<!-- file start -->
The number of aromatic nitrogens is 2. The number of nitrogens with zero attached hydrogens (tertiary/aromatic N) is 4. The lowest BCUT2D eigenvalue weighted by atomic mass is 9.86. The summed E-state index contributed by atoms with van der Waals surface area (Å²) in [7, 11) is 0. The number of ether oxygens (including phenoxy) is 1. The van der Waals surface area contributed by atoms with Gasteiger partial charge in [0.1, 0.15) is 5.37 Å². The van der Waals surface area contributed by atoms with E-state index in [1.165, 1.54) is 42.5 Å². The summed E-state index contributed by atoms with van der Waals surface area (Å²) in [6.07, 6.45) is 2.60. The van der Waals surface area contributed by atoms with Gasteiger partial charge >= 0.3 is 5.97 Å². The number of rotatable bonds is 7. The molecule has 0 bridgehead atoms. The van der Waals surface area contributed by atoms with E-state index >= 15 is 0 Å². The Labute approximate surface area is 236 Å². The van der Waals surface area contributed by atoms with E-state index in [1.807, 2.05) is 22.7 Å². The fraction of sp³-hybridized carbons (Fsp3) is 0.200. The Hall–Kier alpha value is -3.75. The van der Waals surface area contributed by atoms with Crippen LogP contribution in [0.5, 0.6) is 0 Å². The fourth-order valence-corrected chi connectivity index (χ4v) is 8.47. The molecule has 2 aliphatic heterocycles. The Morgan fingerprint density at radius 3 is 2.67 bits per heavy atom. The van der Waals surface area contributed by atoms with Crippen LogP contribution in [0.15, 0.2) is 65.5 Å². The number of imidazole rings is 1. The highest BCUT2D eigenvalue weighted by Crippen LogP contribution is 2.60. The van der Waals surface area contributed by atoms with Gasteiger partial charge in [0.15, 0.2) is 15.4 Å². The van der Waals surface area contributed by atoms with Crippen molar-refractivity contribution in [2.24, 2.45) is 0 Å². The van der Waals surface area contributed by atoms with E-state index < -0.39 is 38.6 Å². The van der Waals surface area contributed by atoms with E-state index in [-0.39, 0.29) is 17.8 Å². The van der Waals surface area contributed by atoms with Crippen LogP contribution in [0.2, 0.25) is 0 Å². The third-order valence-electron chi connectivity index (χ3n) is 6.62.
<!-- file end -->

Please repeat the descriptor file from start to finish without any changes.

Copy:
The number of aromatic nitrogens is 2. The number of nitrogens with zero attached hydrogens (tertiary/aromatic N) is 4. The lowest BCUT2D eigenvalue weighted by atomic mass is 9.86. The summed E-state index contributed by atoms with van der Waals surface area (Å²) in [7, 11) is 0. The number of ether oxygens (including phenoxy) is 1. The van der Waals surface area contributed by atoms with Gasteiger partial charge in [0.1, 0.15) is 5.37 Å². The van der Waals surface area contributed by atoms with E-state index in [1.165, 1.54) is 42.5 Å². The summed E-state index contributed by atoms with van der Waals surface area (Å²) in [6.07, 6.45) is 2.60. The van der Waals surface area contributed by atoms with Gasteiger partial charge >= 0.3 is 5.97 Å². The number of rotatable bonds is 7. The molecule has 0 bridgehead atoms. The van der Waals surface area contributed by atoms with E-state index >= 15 is 0 Å². The Labute approximate surface area is 236 Å². The van der Waals surface area contributed by atoms with E-state index in [1.807, 2.05) is 22.7 Å². The fraction of sp³-hybridized carbons (Fsp3) is 0.200. The Hall–Kier alpha value is -3.75. The van der Waals surface area contributed by atoms with Crippen LogP contribution in [0.5, 0.6) is 0 Å². The fourth-order valence-corrected chi connectivity index (χ4v) is 8.47. The molecule has 2 aliphatic heterocycles. The Morgan fingerprint density at radius 3 is 2.67 bits per heavy atom. The van der Waals surface area contributed by atoms with Crippen LogP contribution in [0.15, 0.2) is 65.5 Å². The number of imidazole rings is 1. The highest BCUT2D eigenvalue weighted by Crippen LogP contribution is 2.60. The van der Waals surface area contributed by atoms with Gasteiger partial charge in [0.15, 0.2) is 15.4 Å². The van der Waals surface area contributed by atoms with Crippen molar-refractivity contribution in [2.24, 2.45) is 0 Å². The van der Waals surface area contributed by atoms with E-state index < -0.39 is 38.6 Å². The van der Waals surface area contributed by atoms with E-state index in [-0.39, 0.29) is 17.8 Å². The van der Waals surface area contributed by atoms with Crippen LogP contribution in [0.2, 0.25) is 0 Å². The third-order valence-electron chi connectivity index (χ3n) is 6.62.